9. I’ve always been fascinated by the too much neglected research of Ellen Langer’s creative work exploring concepts of mindfulness and mindlessness—as she uses the terms. I found fascinating her book Counterclockwise, though I am still struggling with believing its implications of age-reversal. Still there IS empirical evidence (needful of replication and extension) that subjective perceptions of age can be affected by the mere process of measuring variables related to aging. This merits further study.
10. So many questions to answer. Time to make some decisions and see where the research takes us.
When I was a graduate student, I would religiously read every article in every journal to which I subscribed. Alas, I have fallen out of that habit. One of my resolutions for the new semester is to invest more time in reading the scholarly journals to which I subscribe—and weaving the knowledge either into my teaching or my life.
As I prepare for a research oriented semester (two sections of Statistics and Experimental Design) and a Research Seminar, two articles in the December 2013 issue of Psychological Science intrigued me because of the simplicity of the experimental design and data analyses and the import of the results (if replicable).
In a short report entitled “Tryptophan Promotes Interpersonal Trust” Colzato et al. exposed 40 healthy adults to either an oral dosage of TRP a food supplement which is an essential amino acid contained in spinach, eggs, soybeans, and fish) or a neutral placebo. After an hour participants interacted in a game designed to measure trust. The participants who had ingested the TRP exhibited behavior indicative of trust to a significantly greater degree than participants who had received the placebo.
In an equally intriguing group of studies reported in the same journal issue entitled “Aging 5 Years in 5 Minutes: The Effect of Taking a Memory Test on Older Adults’ Subjective Age” Hughes et al. experimentally demonstrated that older (but not younger) adults felt subjectively older after taking (or even after expecting to take) a standard neurological screening test which dealt with memory! Tremendous implications here for future research on the effects of context on self-perceptions of aging.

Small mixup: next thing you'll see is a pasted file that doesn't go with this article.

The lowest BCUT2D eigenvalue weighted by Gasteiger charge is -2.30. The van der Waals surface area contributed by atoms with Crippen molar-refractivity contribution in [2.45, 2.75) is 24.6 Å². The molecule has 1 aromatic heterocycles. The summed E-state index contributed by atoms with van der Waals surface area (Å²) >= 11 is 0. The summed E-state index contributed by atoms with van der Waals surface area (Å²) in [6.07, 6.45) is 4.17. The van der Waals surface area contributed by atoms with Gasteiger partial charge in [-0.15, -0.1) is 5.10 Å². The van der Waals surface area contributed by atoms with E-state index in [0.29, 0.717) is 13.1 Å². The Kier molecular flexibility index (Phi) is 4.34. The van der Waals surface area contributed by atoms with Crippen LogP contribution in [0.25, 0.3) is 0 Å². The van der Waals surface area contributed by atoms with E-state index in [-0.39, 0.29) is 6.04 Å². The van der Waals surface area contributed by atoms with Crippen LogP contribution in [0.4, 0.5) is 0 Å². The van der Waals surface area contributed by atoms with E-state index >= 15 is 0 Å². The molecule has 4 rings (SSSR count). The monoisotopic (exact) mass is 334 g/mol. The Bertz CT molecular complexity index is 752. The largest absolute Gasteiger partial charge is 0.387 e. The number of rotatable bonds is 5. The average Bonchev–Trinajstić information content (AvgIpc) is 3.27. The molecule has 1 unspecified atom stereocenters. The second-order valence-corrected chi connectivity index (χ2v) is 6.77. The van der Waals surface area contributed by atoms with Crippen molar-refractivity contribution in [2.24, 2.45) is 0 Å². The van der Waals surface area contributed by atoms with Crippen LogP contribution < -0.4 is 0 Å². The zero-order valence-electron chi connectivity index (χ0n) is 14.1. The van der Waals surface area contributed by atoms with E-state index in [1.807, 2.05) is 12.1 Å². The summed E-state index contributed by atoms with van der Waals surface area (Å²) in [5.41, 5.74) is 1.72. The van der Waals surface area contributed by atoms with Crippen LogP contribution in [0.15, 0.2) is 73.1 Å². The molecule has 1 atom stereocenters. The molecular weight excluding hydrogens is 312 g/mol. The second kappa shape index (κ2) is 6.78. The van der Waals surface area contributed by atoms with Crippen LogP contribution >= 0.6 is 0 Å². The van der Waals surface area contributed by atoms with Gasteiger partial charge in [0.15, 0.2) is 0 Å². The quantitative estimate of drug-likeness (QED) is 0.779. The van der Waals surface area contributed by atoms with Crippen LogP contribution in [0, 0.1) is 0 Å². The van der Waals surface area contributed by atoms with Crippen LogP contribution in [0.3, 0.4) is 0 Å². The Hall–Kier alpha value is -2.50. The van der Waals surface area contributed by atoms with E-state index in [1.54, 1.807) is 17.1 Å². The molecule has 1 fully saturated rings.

In response to my soliciting suggestions for improving my Experimental Social Psychology class last semester, one of my students suggested that …”if the class were to have many online assignments, I believe it would be extremely beneficially to teach students how to install software that temporarily restrains them from surfing distracting websites while studying. There are several free programs which can be easily set up in order to increase focus and productivity while completing online homework.” This got me reflecting on how the Internet has challenged my own ability to focus as I sit down tonight to read a book in preparation for reviewing it. Here’s where my distractions led me before setting down! Thanks for the suggestion AW!
Time to reflect upon all this and to read Howard Gardner and Katie Davis
I’ve been talking a lot to my computer lately since I installed on my Mac the Mavericks Operating system. I have been quite impressed by the dictation accuracy of Nuance’s Dragon Dictate and the degree to which I can use voice commands to control the machine. Over the past 40 some years I have followed with interest developments in “communication” between humans and computers. In the 60’s I interacted with Eliza, the Rogerian therapist and in the 70’s the Talking Moose resided on my early Macs—useful toys. But the capabilities of software to “read” text, translate simple conversations, and follow voice commands has dramatically improved since then and become useful in my work. What was once fiction (e.g. The Circle, 2312, Lexicon) is much closer to (dystopian) reality. The challenge remains how to let technology be a tool controlled by (rather than controlling) me. It is easy to be seduced by the WOW factor.